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Physical and chemical properties of Brassicaceae oil as lubricant

Rapeseed oil and canola oil have traditionally been used in industrial lubricant applications but oils of many species of Brassicaceae have similar properties. Oil from the seed of seven Brasicaceae species, Sinapis alba (yellow mustard), Camelina sativa (false flax), Brassica carinata (Ethiopian mustard), B. napus (rapeseed), B. juncea (oriental mustard), B. rapa (field mustard) and S. arvensis (wild mustard), were recovered by cold pressing and filtration without further refining. The physical and chemical properties of the oils were determined. B. napus had the highest oil yield when extracted by cold press and B. juncea* (low erucic B. juncea) had the highest oil content extracted by solvent extraction. C. sativa oil had the lowest sterol content, mineral content, oxidative stability, and viscosity at 40 and 100°C among tested oils and had the highest iodine value. Iodine value had a strong negative correlation with oxidative stability in the tested oils. There was not any water in any of the oil samples. Overall, C. sativa oil had properties making it suitable for use as a fuel although its low oxidative stability and high in iodine value could pose challenges; however, S. alba oil was more appropriate for use as a lubricant.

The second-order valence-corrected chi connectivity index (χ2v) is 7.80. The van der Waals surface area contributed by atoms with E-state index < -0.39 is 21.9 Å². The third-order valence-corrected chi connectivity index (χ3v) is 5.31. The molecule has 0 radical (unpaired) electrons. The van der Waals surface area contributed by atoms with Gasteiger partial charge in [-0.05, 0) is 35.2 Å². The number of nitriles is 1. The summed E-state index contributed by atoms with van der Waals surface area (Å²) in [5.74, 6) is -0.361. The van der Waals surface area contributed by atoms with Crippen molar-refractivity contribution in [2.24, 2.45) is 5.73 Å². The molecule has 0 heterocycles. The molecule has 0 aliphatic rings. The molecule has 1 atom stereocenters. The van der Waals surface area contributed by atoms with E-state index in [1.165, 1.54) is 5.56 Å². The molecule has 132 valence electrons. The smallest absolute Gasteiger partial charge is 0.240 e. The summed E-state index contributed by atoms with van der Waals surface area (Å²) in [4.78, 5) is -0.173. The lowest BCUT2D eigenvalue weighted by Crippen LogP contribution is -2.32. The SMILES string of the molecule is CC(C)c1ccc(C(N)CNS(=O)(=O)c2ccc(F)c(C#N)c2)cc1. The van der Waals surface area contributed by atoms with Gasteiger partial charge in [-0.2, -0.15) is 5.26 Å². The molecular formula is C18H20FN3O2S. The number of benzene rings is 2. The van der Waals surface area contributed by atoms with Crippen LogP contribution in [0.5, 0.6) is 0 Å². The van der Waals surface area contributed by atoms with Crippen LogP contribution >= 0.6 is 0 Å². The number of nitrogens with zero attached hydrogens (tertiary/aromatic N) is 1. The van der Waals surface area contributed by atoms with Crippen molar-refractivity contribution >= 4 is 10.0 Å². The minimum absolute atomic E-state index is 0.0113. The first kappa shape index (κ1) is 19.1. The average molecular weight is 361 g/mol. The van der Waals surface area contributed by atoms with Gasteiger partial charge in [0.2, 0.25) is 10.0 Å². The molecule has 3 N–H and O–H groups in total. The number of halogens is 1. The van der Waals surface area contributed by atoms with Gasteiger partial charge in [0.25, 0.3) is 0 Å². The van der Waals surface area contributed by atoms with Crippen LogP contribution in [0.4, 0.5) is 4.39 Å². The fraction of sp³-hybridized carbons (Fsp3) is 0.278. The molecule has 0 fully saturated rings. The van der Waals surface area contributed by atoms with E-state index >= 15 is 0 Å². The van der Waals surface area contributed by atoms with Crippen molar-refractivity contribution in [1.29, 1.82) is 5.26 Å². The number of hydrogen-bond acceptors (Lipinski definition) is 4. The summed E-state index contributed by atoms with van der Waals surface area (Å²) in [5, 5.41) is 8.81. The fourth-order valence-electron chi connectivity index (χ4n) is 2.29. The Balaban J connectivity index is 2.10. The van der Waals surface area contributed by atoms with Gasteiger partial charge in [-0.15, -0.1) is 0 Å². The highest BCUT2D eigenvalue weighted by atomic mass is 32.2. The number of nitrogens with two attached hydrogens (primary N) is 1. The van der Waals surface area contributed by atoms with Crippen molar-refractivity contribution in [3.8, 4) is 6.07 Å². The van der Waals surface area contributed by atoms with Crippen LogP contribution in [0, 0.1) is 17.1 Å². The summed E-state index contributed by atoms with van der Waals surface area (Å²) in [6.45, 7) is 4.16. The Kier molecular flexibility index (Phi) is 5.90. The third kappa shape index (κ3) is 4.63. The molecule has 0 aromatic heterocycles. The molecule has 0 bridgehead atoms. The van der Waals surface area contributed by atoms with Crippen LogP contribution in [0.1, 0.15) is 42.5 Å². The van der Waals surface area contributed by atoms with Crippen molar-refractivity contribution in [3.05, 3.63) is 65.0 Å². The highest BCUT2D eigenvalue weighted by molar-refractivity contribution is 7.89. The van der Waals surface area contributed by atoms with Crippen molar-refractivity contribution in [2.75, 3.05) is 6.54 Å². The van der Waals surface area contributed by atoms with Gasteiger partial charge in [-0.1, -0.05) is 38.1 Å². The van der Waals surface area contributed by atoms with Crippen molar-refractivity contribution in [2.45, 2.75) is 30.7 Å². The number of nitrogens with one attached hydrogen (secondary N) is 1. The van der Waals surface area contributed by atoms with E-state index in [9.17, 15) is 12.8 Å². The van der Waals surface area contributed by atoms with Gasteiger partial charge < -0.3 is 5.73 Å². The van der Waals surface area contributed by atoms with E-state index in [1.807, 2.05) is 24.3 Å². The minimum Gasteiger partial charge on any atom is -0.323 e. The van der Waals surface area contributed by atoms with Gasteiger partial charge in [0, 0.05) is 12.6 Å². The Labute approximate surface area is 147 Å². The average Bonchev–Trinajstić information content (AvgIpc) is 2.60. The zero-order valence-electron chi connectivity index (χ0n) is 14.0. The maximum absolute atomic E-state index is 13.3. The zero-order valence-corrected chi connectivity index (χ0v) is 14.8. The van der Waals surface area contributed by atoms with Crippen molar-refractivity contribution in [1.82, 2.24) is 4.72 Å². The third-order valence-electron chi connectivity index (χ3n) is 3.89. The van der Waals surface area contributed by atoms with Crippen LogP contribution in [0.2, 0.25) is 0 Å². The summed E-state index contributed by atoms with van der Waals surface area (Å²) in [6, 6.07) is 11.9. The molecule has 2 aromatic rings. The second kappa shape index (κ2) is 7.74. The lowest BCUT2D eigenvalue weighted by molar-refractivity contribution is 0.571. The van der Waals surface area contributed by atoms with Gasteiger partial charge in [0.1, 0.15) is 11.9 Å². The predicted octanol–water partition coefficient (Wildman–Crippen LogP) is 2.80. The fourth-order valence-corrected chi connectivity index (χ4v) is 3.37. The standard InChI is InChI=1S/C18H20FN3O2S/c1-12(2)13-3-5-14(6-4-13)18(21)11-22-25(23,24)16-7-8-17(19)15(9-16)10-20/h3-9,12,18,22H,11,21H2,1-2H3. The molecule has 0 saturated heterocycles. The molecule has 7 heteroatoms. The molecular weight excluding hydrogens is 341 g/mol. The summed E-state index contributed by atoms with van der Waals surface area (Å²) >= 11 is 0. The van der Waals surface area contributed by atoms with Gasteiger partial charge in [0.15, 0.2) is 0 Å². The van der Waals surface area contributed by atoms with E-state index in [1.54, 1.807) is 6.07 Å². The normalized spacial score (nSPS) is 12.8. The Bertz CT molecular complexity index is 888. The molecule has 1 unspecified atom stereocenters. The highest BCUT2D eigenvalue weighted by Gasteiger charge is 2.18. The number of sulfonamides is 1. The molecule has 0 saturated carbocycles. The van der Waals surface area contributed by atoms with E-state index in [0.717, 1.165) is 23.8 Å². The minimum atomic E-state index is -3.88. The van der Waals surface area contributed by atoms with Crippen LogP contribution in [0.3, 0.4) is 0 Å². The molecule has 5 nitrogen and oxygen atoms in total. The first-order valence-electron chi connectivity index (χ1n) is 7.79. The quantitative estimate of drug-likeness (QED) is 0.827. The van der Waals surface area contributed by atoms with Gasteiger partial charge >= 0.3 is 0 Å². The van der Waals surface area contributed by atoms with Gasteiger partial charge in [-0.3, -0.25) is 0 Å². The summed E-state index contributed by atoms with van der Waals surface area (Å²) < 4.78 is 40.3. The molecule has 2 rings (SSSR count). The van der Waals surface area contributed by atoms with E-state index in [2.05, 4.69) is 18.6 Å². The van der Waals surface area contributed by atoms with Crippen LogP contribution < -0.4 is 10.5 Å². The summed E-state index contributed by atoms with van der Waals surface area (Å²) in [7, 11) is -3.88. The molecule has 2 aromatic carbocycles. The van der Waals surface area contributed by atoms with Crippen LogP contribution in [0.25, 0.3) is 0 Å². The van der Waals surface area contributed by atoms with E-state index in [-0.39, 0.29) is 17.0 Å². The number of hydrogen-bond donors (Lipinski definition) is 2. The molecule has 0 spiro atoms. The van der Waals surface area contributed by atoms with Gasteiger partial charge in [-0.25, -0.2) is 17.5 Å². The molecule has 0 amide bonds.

Authors:   Kornsulee Ratanapariyanuch, Johanna Clancy, Shahram Emami, Jeffery Cutler, Martin J. T. Reaney
Journal:   European Journal of Lipid Science and Technology
Year:   2013
Pages:   n/a
DOI:   10.1002/ejlt.201200422
Publication date:   05-Jul-2013
Facts, background information, dossiers
  • oils
  • iodine
  • stability
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